Saturday, January 9, 2010

What I Learned On My 9-Day Meditation Retreat


Part One:

“Oh Boy! I’ve been looking forward to this for months now—nine days of silence and sitting in meditation in ‘Friendship House,’ wrapped up in my soft maroon throw, with a crackling fire sending warm welcoming rays toward me from the corner fireplace at the end of this hall filled with angels.

Arriving at Questhaven on the day after Christmas, Linda and I settled into our comfortable and familiar lodgings in “Casa Contenta,” this roomy double-wide manufactured house with two bedrooms and baths and a large living room with kitchen and dining area, all the comforts of home. It was our turn to get the master bedroom with its own bath. Our friends and house-mates, the Butchers, graciously deferred and took the smaller bedroom with only a double bed, which was to be a life-saver for me as it turned out, in view of what the week had in store.


The schedule for the week was to be full but fairly relaxed, for a meditation retreat: Up at six for 2 hours of sitting in meditation before breakfast, followed by a break and a 9:30 short talk, then more meditation, combined with small group reporting sessions to share our sitting experiences with a teacher and receive feedback to help us in our meditation practice. After lunch and a break for rest or walks on one of the beautiful trails on this several hundred acre property in the coastal mountains of San Diego County, we would gather for an hour talk by the lead teacher, Jason Siff, a little time for questions, then more sitting until 5, and then a break before dinner, usually spent horizontally in our rooms, unless we had signed up for dinner prep, one of the many jobs the 20 of us would take on to help the retreat run smoothly. Evenings would start with a meditation period followed by an open discussion and end with one of Jason’s “bedtime stories,” most often a reading from his novel, King Bimbisara’s Chronicler. We would then be ready for bed by 10 p.m. and up for the same routine the following morning—for eight full days.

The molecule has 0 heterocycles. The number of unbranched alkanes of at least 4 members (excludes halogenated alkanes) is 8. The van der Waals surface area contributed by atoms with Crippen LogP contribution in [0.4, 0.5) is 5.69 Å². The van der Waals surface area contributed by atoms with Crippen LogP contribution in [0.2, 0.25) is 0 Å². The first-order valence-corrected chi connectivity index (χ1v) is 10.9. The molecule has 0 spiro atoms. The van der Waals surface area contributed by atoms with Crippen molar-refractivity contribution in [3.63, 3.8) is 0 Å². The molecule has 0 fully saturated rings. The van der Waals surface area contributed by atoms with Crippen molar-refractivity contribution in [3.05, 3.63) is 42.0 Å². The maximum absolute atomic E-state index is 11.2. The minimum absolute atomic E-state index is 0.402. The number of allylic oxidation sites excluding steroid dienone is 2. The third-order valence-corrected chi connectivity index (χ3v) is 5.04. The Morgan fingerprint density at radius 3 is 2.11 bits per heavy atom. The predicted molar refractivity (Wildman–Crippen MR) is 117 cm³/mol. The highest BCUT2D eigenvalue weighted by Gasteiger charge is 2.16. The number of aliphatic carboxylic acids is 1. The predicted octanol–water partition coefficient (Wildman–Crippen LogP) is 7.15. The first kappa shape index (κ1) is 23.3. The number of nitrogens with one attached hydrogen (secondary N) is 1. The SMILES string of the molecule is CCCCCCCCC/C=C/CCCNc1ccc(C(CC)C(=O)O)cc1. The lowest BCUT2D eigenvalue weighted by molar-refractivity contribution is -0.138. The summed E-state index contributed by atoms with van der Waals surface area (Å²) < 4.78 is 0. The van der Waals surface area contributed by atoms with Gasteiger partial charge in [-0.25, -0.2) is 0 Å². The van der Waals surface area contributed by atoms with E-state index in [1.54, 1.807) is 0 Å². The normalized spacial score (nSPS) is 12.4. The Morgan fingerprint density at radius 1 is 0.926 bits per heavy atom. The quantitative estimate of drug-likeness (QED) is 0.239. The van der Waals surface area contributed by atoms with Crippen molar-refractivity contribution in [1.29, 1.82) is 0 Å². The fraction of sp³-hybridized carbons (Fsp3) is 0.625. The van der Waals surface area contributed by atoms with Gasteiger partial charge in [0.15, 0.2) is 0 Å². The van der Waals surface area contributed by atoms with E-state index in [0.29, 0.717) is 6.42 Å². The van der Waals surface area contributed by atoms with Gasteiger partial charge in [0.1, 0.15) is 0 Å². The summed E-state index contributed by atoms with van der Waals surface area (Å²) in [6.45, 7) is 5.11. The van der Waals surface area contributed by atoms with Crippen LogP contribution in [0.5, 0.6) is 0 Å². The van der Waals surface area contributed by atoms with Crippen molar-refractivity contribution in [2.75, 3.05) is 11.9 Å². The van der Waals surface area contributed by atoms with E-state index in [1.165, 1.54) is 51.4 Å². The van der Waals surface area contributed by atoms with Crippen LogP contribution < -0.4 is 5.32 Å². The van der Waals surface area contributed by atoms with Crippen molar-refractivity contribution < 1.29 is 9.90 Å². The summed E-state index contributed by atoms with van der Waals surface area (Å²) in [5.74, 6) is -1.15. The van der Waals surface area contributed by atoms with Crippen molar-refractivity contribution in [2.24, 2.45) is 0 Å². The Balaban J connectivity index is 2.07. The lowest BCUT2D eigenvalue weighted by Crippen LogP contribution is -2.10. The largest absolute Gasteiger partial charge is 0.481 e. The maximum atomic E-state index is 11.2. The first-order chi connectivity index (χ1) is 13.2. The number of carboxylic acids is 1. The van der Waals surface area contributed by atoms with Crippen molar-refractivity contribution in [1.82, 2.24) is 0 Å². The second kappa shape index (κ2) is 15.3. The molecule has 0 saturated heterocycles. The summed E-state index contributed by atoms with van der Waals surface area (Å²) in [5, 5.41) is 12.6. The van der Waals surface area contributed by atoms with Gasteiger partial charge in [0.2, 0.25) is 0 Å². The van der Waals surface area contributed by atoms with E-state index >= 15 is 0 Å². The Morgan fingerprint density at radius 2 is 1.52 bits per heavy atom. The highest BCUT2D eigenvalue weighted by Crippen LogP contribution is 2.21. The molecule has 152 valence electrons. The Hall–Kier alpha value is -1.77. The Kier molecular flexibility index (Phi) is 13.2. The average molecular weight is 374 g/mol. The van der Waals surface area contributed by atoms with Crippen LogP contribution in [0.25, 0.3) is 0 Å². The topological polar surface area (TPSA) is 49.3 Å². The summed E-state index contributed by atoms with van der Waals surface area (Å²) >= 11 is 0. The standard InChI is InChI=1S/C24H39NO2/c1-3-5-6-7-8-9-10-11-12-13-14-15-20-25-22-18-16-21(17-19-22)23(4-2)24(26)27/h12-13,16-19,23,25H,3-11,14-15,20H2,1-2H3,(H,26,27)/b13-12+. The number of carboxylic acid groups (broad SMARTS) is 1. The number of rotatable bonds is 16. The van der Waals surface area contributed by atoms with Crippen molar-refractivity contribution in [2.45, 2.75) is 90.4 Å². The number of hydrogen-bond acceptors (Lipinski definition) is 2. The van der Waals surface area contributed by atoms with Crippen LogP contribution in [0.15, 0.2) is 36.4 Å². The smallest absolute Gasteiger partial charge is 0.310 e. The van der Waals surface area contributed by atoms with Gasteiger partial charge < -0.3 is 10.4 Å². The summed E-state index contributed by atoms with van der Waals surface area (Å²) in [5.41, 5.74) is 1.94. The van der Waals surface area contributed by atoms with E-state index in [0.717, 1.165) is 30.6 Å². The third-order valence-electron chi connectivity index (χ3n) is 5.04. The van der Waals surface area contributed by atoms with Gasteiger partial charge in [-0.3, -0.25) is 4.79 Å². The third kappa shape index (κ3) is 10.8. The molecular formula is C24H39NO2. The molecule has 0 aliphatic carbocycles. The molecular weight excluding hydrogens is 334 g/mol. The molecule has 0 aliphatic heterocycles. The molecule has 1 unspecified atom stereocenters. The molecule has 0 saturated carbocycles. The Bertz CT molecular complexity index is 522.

As I said, I was really looking forward to the retreat, a perfect way to transist from one year to the next, in silence for the most part, and in this beautiful green hill country setting. The first evening after an opening orientation and meditation we had our first vegetarian dinner, which was to be the fare for the whole week, prepared by Sandy, a gourmet vegetarian cook, who gave us combinations of grains and vegetables, many of which I had never heard. All was going as I had anticipated! After the first evening’s talk, meditation and bedtime story, we were tucked in our king-size bed by 10, ready for a wonder-filled week.

So much for anticipation . . .

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